Grievance Day is Approaching, Are You Prepared?
Every year, once a year, usually the fourth Thursday in May, landowners may contest their agricultural property assessment, known as Grievance Day. Property assessors spend March and April completing the tentative assessment role that outlines the proposed assessed value for all properties. Landowners have only a few weeks to review the assessment and then contest this proposed value on Grievance Day.
When is Grievance Day?
- Grievance Day typically falls on the fourth Tuesday in May. However, this date can vary for each municipality. Please confirm the deadline with your local assessor’s office.
Where can I find my property assessment?
- Your local municipalities’ website. State law requires towns and cities to make assessment rolls available on the internet and provide a link to the information on their home pages. Landowners should check their respective local municipal online assessment rolls list which outlines each property’s assessed value, estimated market value, and exemptions.
What if I think the property valuation is incorrect?
- There are two levels of review for an assessment: Administrative review and Judicial Review. Administrative review is the “grievance” process, and your first step. This will be the focus of this article. Judicial review can only be used after you first pursue administrative review. In Judicial review, you have two options: Small Claims Assessment Review (SCAR) and/or tax certiorari proceedings in State Supreme Court. You may want to consult an attorney for any judicial review proceedings.
- The property owner is entitled to file an assessment grievance. Assessors are supposed to notify landowners if there has been a change in assessed value. However, failure to receive said notice does not invalidate the assessment. It is to be noted that landowners cannot grieve the land assessment, they can only grieve the total assessment.
Can I use Grievance Day to contest my property taxes?
- No. Assessors do not determine your property taxes. If you feel your property taxes are too high, reach out to your local taxing jurisdiction that imposes taxes in your community such as the school board, county legislature, city council, town board, fire district and other special districts.
Does it cost anything to grieve an assessment?
- No, the administrative review process does not have any associated costs, and it does not require the use of a lawyer.
I would like to grieve my assessment, what are my next steps?
- It is first recommended to reach out to and set up a meeting with your local assessor. When you attend this meeting, come prepared with assessed values of similar properties. If at the end of this meeting you do not receive satisfactory results, you may have your case considered by the Board of Assessment Review (“BAR”).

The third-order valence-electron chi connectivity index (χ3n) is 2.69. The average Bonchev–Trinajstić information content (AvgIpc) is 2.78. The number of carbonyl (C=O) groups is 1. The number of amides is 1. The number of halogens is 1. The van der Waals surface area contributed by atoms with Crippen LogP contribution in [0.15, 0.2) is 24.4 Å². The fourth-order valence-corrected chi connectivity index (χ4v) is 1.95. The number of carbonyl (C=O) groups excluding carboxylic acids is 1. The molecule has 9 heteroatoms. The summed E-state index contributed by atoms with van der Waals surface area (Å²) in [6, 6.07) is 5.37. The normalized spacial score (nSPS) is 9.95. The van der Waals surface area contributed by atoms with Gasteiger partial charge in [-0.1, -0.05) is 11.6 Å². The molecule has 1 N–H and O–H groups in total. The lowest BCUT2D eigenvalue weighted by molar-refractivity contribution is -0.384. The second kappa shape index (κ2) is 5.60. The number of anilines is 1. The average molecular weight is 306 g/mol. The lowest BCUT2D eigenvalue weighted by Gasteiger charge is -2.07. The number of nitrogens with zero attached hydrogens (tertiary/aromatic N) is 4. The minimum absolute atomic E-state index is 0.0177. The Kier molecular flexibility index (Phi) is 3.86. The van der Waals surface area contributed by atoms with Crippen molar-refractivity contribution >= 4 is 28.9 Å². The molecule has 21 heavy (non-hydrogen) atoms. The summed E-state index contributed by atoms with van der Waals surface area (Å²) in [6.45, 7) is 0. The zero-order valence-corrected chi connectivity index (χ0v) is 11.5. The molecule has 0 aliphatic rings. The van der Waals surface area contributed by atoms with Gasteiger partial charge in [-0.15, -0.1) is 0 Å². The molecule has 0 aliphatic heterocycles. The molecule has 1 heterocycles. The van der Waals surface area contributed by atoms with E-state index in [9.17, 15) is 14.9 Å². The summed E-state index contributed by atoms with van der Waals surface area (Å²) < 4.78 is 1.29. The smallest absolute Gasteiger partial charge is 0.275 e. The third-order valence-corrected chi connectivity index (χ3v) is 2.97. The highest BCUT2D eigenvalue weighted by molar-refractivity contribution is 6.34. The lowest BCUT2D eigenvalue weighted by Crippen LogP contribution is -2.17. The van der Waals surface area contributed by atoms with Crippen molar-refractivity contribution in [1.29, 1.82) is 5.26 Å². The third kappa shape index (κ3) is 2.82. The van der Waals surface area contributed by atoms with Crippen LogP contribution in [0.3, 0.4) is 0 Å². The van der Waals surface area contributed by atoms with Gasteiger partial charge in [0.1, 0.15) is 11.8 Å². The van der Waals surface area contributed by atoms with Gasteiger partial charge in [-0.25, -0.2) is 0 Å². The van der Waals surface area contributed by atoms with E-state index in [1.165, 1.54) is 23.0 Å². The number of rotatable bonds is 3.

- When requesting a review by the BAR, the farm must state specific reasons as to why they are challenging the assessment. These may include: unequal assessments, excessive assessments, unlawful assessments, or misclassification. Be prepared to explain why the proposed assessment is incorrect. You may gather this information from other assessors who have agricultural experience, or other local farms and their assessments.
- To have a proposed assessment value reviewed by the BAR on Grievance Day, landowners must submit a RP-524 form to their assessor prior to Grievance Day for each parcel where the assessment is being challenged. Check with your municipality to confirm the deadline of the RP-524 form.
The RP-524 form is available at www.tax.ny.gov or from your local assessor’s office. After you have filed the form, you may also have the opportunity to present a case in front of the BAR. If you fail to submit this form, you effectively waive your right to be heard by the BAR.
What is the Board of Assessment Review (BAR)?
- The BAR consists of three to five members appointed by city council, town board, or village board. It cannot consist of the assessor or any other staff from the assessor’s office.
- The BAR is in every municipality.
- The BAR has the authority to review and revise the tentative assessment for properties made by the local assessor.
- Usually, each BAR meets on the fourth Tuesday of May to hear from landowners who believe their land has been assessed incorrectly. This may vary by municipality. Check with your local municipality.
- The BAR may require the landowner or the landowner’s representative to appear personally or submit additional evidence. If the landowner refuses to appear or answer any material question, they will not be entitled to a reduction in assessment.
Who has the right to attend a formal BAR hearing?
- Assessors are required to attend the formal hearings of the BAR and have the right to be heard on any assessment challenge.
- Landowners have the right to attend the hearing of the BAR to present statements and or documentation evidence in support of their grievance. They may appear personally, with or without an attorney. If you choose to be represented by an attorney, you are to authorize the attorney to appear on your behalf.
What happens after a BAR hearing?
- You will receive a notice of the BAR’s determination and their explanation, except in the situation where the BAR ratifies a stipulated assessment.
- If the BAR did not change the proposed assessment value, the landowner’s final recourse is to take legal action through judicial review against the local municipality. You can only pursue legal action if you first went through the BAR process.
The information contained in this article is provided for informational purposes only. It is not intended to be, nor should it be considered, a substitute for legal advice rendered by a competent attorney. If you have any questions about the application of the issues raised in this article to your particular situation, seek the advice of a competent attorney.